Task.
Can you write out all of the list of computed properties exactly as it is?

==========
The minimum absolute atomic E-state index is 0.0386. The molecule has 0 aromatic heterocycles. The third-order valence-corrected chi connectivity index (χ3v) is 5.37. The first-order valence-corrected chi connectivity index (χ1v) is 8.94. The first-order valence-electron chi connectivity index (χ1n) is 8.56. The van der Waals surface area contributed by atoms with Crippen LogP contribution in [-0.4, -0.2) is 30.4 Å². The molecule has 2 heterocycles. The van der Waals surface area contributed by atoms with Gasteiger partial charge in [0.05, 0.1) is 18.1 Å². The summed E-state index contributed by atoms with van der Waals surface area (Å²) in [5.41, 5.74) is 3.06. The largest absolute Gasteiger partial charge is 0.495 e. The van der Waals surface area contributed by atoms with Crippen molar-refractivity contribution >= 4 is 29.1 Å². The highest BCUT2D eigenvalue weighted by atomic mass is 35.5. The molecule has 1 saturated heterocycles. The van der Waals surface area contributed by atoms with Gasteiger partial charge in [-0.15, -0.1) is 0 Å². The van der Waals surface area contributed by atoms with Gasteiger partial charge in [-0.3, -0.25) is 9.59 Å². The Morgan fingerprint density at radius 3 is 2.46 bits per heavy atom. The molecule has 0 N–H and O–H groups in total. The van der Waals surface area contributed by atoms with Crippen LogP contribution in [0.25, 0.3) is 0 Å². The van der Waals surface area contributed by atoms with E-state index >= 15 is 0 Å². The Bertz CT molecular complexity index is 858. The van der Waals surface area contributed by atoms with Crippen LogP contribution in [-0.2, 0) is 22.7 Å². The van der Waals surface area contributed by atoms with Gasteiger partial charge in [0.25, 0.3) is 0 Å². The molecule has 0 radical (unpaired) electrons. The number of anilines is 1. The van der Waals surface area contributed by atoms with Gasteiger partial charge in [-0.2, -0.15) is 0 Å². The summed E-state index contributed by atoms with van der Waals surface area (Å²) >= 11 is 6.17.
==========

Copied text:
The minimum absolute atomic E-state index is 0.0386. The molecule has 0 aromatic heterocycles. The third-order valence-corrected chi connectivity index (χ3v) is 5.37. The first-order valence-corrected chi connectivity index (χ1v) is 8.94. The first-order valence-electron chi connectivity index (χ1n) is 8.56. The van der Waals surface area contributed by atoms with Crippen LogP contribution in [-0.4, -0.2) is 30.4 Å². The molecule has 2 heterocycles. The van der Waals surface area contributed by atoms with Gasteiger partial charge in [0.05, 0.1) is 18.1 Å². The summed E-state index contributed by atoms with van der Waals surface area (Å²) in [5.41, 5.74) is 3.06. The largest absolute Gasteiger partial charge is 0.495 e. The van der Waals surface area contributed by atoms with Crippen molar-refractivity contribution >= 4 is 29.1 Å². The highest BCUT2D eigenvalue weighted by atomic mass is 35.5. The molecule has 1 saturated heterocycles. The van der Waals surface area contributed by atoms with Gasteiger partial charge in [-0.15, -0.1) is 0 Å². The van der Waals surface area contributed by atoms with Gasteiger partial charge in [-0.3, -0.25) is 9.59 Å². The Morgan fingerprint density at radius 3 is 2.46 bits per heavy atom. The molecule has 0 N–H and O–H groups in total. The van der Waals surface area contributed by atoms with Crippen LogP contribution in [0.25, 0.3) is 0 Å². The van der Waals surface area contributed by atoms with E-state index >= 15 is 0 Å². The Bertz CT molecular complexity index is 858. The van der Waals surface area contributed by atoms with Crippen LogP contribution in [-0.2, 0) is 22.7 Å². The van der Waals surface area contributed by atoms with Gasteiger partial charge in [0.25, 0.3) is 0 Å². The molecule has 0 radical (unpaired) electrons. The number of anilines is 1. The van der Waals surface area contributed by atoms with Gasteiger partial charge in [-0.2, -0.15) is 0 Å². The summed E-state index contributed by atoms with van der Waals surface area (Å²) >= 11 is 6.17.